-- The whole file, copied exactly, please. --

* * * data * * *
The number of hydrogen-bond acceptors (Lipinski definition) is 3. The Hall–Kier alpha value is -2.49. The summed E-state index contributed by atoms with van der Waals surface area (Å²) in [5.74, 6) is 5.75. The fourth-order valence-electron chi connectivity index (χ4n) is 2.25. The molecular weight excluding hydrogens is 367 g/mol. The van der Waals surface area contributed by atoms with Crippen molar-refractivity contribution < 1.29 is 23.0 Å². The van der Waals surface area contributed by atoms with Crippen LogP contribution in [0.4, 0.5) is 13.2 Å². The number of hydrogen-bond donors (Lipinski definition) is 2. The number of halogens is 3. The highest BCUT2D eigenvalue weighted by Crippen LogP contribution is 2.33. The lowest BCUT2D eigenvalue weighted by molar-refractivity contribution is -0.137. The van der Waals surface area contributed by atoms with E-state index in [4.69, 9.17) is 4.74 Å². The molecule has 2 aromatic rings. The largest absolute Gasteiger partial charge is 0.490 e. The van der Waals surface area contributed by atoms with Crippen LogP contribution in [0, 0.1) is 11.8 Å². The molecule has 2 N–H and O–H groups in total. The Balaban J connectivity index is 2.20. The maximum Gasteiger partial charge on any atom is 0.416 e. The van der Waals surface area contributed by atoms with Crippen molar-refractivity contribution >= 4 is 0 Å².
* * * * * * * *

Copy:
The number of hydrogen-bond acceptors (Lipinski definition) is 3. The Hall–Kier alpha value is -2.49. The summed E-state index contributed by atoms with van der Waals surface area (Å²) in [5.74, 6) is 5.75. The fourth-order valence-electron chi connectivity index (χ4n) is 2.25. The molecular weight excluding hydrogens is 367 g/mol. The van der Waals surface area contributed by atoms with Crippen molar-refractivity contribution < 1.29 is 23.0 Å². The van der Waals surface area contributed by atoms with Crippen LogP contribution in [0.4, 0.5) is 13.2 Å². The number of hydrogen-bond donors (Lipinski definition) is 2. The number of halogens is 3. The highest BCUT2D eigenvalue weighted by Crippen LogP contribution is 2.33. The lowest BCUT2D eigenvalue weighted by molar-refractivity contribution is -0.137. The van der Waals surface area contributed by atoms with E-state index in [4.69, 9.17) is 4.74 Å². The molecule has 2 aromatic rings. The largest absolute Gasteiger partial charge is 0.490 e. The van der Waals surface area contributed by atoms with Crippen LogP contribution in [0, 0.1) is 11.8 Å². The molecule has 2 N–H and O–H groups in total. The Balaban J connectivity index is 2.20. The maximum Gasteiger partial charge on any atom is 0.416 e. The van der Waals surface area contributed by atoms with Crippen molar-refractivity contribution >= 4 is 0 Å².